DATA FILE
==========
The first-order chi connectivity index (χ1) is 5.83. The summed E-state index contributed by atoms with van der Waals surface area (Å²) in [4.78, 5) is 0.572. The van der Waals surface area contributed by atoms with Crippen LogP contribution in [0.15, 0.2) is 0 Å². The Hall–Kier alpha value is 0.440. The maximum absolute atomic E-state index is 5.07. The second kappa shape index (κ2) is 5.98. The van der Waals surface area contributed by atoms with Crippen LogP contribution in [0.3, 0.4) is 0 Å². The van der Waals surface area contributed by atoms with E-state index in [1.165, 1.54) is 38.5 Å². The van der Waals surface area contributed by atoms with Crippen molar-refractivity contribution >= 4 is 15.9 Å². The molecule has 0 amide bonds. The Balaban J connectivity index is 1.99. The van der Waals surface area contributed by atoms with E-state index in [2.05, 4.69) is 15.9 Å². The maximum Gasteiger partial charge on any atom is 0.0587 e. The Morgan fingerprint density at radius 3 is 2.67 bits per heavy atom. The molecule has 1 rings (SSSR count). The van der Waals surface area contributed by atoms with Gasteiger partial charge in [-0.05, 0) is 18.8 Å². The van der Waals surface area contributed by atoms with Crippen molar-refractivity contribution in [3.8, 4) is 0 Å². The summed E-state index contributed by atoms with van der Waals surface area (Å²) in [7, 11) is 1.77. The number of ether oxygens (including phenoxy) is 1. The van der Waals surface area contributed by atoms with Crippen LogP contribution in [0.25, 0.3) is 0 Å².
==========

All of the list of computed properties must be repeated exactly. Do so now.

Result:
The first-order chi connectivity index (χ1) is 5.83. The summed E-state index contributed by atoms with van der Waals surface area (Å²) in [4.78, 5) is 0.572. The van der Waals surface area contributed by atoms with Crippen LogP contribution in [0.15, 0.2) is 0 Å². The Hall–Kier alpha value is 0.440. The maximum absolute atomic E-state index is 5.07. The second kappa shape index (κ2) is 5.98. The van der Waals surface area contributed by atoms with Crippen LogP contribution in [0.3, 0.4) is 0 Å². The van der Waals surface area contributed by atoms with E-state index in [1.165, 1.54) is 38.5 Å². The van der Waals surface area contributed by atoms with Crippen molar-refractivity contribution >= 4 is 15.9 Å². The molecule has 0 amide bonds. The Balaban J connectivity index is 1.99. The van der Waals surface area contributed by atoms with E-state index in [2.05, 4.69) is 15.9 Å². The maximum Gasteiger partial charge on any atom is 0.0587 e. The Morgan fingerprint density at radius 3 is 2.67 bits per heavy atom. The molecule has 1 rings (SSSR count). The van der Waals surface area contributed by atoms with Gasteiger partial charge in [-0.05, 0) is 18.8 Å². The van der Waals surface area contributed by atoms with Crippen molar-refractivity contribution in [3.8, 4) is 0 Å². The summed E-state index contributed by atoms with van der Waals surface area (Å²) in [7, 11) is 1.77. The number of ether oxygens (including phenoxy) is 1. The van der Waals surface area contributed by atoms with Crippen LogP contribution in [0.25, 0.3) is 0 Å².